RBC Heritage

Harbour Town Golf Links


L.A.B. Golf's Blad.1 putter takes the idea lie angle balancing to a blade-shaped putter


L.A.B. Golf’s new Blad.1 putter continues the same unique approach to putter design that it debuted with the Directed Force oversized mallet introduced in early 2016, but it’s added one crucial element: A shape that’s as simple as the Directed Force is complex.

But that doesn’t mean the Blad.1, which is kind of a modern take on the familiar Bullseye blade style of a generations past, takes a simpler approach to the technology. The more accessible shape of the blade-style Blad.1 required the same complex engineering to achieve the precise weighting of L.A.B. Golf’s approach called “lie angle balancing.” Of course, the whole idea behind L.A.B. Golf’s complexity is simplicity.

“With the typical blade putter, the player takes on the challenge of controlling the face,” said Sam Hahn, CEO of L.A.B. Golf. “The beauty of ours is you kind of don’t have to. And when players realize they don’t have to do that as much, the grip pressure gets lighter, speed control improves, direction on short putts improves.

“We think it leads to a stroke where the face is more square to the arc rather than screwing it open against the arc and closed through impact.”

The Blad.1, which is available in both a milled stainless steel or milled brass head, uses four weight ports that are custom weighted and installed to match the balance point to each player’s setup and lie angle. The feeling should be almost ergonomic, Hahn said.

“We feel we’ve removed a massive variable that has made the stroke un-natural,” he said. “Putting is supposed to be the most natural motion, but it’s not because we add this one variable of having to keep the face square. What we’re trying to do is make putting like all of those different stroke sports, more like shooting a free throw and throwing a dart and rolling a ball. Not this complex combination of trying to be smooth and artistic and rhythmic, but controlling this face that is fighting you throughout the stroke.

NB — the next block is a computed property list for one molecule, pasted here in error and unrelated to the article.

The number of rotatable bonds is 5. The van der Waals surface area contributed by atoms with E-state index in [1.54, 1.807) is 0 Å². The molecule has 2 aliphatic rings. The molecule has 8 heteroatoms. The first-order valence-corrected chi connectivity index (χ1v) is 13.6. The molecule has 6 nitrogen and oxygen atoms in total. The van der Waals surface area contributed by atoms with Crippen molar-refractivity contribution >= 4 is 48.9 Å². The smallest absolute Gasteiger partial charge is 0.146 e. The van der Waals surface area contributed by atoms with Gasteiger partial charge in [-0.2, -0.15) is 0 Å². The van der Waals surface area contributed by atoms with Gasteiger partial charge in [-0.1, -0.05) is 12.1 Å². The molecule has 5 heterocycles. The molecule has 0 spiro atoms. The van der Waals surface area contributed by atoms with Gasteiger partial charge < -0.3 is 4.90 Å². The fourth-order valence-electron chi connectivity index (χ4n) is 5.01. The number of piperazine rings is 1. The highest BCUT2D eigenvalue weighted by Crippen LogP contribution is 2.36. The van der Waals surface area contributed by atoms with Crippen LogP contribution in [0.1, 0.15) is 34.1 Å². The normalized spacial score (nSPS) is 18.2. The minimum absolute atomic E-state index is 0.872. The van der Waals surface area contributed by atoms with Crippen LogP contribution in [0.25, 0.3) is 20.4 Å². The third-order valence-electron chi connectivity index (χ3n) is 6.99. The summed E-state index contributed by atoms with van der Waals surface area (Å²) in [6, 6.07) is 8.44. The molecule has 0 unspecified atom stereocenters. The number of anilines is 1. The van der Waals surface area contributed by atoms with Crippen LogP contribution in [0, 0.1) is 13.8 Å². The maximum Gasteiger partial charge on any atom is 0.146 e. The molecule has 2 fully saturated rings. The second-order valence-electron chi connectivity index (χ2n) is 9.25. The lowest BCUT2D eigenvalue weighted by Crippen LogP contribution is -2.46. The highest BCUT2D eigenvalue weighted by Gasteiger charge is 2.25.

“The idea is to make the putter an extension of the hand.”

Another feature that might make the Blad.1 more accessible to more golfers is the heel and toe relief. That allows the putter to fit a wider range of setup positions than the Directed Force 2.1 mallet. Like the mallet, the Blad.1 also features the elliptical PressGrip, which features an off-axis orientation that sets the hands in a natural forward position.

“One of the goals with the Blad.1 was to make it a little bit easier to walk in to a store and buy one,” Hahn said. “The idea behind this putter was simplicity and elegance. Looking down on it, it would appear as though it’s just a block of steel on the end of a stick, but if you took an X-ray through, it looks like the inside of a supercomputer. It’s a highly complex process.”

The Blad.1 is available immediately in both brass and stainless steel through the company’s website and at selected fitters ($400).